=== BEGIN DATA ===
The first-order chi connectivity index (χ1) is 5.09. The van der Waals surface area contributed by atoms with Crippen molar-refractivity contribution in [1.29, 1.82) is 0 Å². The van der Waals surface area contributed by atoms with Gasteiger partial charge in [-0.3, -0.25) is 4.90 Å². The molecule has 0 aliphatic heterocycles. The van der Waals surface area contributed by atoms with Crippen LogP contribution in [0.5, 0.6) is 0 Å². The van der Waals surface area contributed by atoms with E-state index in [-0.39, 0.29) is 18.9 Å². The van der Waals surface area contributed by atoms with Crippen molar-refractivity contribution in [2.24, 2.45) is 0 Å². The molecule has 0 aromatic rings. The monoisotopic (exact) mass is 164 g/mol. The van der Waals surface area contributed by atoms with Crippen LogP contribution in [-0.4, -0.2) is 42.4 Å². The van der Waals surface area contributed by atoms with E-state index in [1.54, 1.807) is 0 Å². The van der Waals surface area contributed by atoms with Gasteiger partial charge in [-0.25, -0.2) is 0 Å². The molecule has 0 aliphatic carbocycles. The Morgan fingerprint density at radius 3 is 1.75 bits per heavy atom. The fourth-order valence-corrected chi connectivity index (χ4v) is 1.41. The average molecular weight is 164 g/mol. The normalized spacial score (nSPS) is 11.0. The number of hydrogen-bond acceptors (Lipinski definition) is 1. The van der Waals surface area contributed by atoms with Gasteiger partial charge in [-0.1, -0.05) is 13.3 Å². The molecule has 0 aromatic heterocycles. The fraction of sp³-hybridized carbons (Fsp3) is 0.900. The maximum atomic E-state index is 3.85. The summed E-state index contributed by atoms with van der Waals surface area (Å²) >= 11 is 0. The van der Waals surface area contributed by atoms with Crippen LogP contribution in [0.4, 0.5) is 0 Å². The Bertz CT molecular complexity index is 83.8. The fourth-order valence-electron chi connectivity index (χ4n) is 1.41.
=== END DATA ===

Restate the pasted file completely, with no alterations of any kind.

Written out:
The first-order chi connectivity index (χ1) is 5.09. The van der Waals surface area contributed by atoms with Crippen molar-refractivity contribution in [1.29, 1.82) is 0 Å². The van der Waals surface area contributed by atoms with Gasteiger partial charge in [-0.3, -0.25) is 4.90 Å². The molecule has 0 aliphatic heterocycles. The van der Waals surface area contributed by atoms with Crippen LogP contribution in [0.5, 0.6) is 0 Å². The van der Waals surface area contributed by atoms with E-state index in [-0.39, 0.29) is 18.9 Å². The van der Waals surface area contributed by atoms with Crippen molar-refractivity contribution in [2.24, 2.45) is 0 Å². The molecule has 0 aromatic rings. The monoisotopic (exact) mass is 164 g/mol. The van der Waals surface area contributed by atoms with Crippen LogP contribution in [-0.4, -0.2) is 42.4 Å². The van der Waals surface area contributed by atoms with E-state index in [1.54, 1.807) is 0 Å². The van der Waals surface area contributed by atoms with Gasteiger partial charge in [-0.25, -0.2) is 0 Å². The molecule has 0 aliphatic carbocycles. The Morgan fingerprint density at radius 3 is 1.75 bits per heavy atom. The fourth-order valence-corrected chi connectivity index (χ4v) is 1.41. The average molecular weight is 164 g/mol. The normalized spacial score (nSPS) is 11.0. The number of hydrogen-bond acceptors (Lipinski definition) is 1. The van der Waals surface area contributed by atoms with Gasteiger partial charge in [-0.1, -0.05) is 13.3 Å². The molecule has 0 aromatic heterocycles. The fraction of sp³-hybridized carbons (Fsp3) is 0.900. The maximum atomic E-state index is 3.85. The summed E-state index contributed by atoms with van der Waals surface area (Å²) >= 11 is 0. The van der Waals surface area contributed by atoms with Crippen LogP contribution in [0.4, 0.5) is 0 Å². The Bertz CT molecular complexity index is 83.8. The fourth-order valence-electron chi connectivity index (χ4n) is 1.41.